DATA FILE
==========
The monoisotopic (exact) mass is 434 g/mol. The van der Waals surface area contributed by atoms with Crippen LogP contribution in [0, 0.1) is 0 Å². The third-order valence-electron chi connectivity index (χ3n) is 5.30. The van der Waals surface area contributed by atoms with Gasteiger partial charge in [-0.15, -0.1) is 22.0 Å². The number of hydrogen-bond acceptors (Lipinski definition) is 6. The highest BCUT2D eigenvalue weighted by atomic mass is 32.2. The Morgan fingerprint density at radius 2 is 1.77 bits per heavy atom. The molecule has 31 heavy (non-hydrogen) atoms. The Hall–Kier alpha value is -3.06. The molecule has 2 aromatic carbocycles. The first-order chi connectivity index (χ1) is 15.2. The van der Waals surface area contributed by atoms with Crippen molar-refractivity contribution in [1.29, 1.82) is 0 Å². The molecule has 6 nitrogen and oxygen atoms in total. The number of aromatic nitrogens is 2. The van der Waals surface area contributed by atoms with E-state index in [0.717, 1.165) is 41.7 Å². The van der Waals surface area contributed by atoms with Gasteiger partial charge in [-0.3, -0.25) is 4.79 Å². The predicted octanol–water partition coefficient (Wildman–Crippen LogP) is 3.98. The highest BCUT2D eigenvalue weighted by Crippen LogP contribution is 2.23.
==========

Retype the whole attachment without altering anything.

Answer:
The monoisotopic (exact) mass is 434 g/mol. The van der Waals surface area contributed by atoms with Crippen LogP contribution in [0, 0.1) is 0 Å². The third-order valence-electron chi connectivity index (χ3n) is 5.30. The van der Waals surface area contributed by atoms with Gasteiger partial charge in [-0.15, -0.1) is 22.0 Å². The number of hydrogen-bond acceptors (Lipinski definition) is 6. The highest BCUT2D eigenvalue weighted by atomic mass is 32.2. The Morgan fingerprint density at radius 2 is 1.77 bits per heavy atom. The molecule has 31 heavy (non-hydrogen) atoms. The Hall–Kier alpha value is -3.06. The molecule has 2 aromatic carbocycles. The first-order chi connectivity index (χ1) is 15.2. The van der Waals surface area contributed by atoms with Crippen molar-refractivity contribution in [1.29, 1.82) is 0 Å². The molecule has 6 nitrogen and oxygen atoms in total. The number of aromatic nitrogens is 2. The van der Waals surface area contributed by atoms with E-state index in [0.717, 1.165) is 41.7 Å². The van der Waals surface area contributed by atoms with Gasteiger partial charge in [-0.3, -0.25) is 4.79 Å². The predicted octanol–water partition coefficient (Wildman–Crippen LogP) is 3.98. The highest BCUT2D eigenvalue weighted by Crippen LogP contribution is 2.23.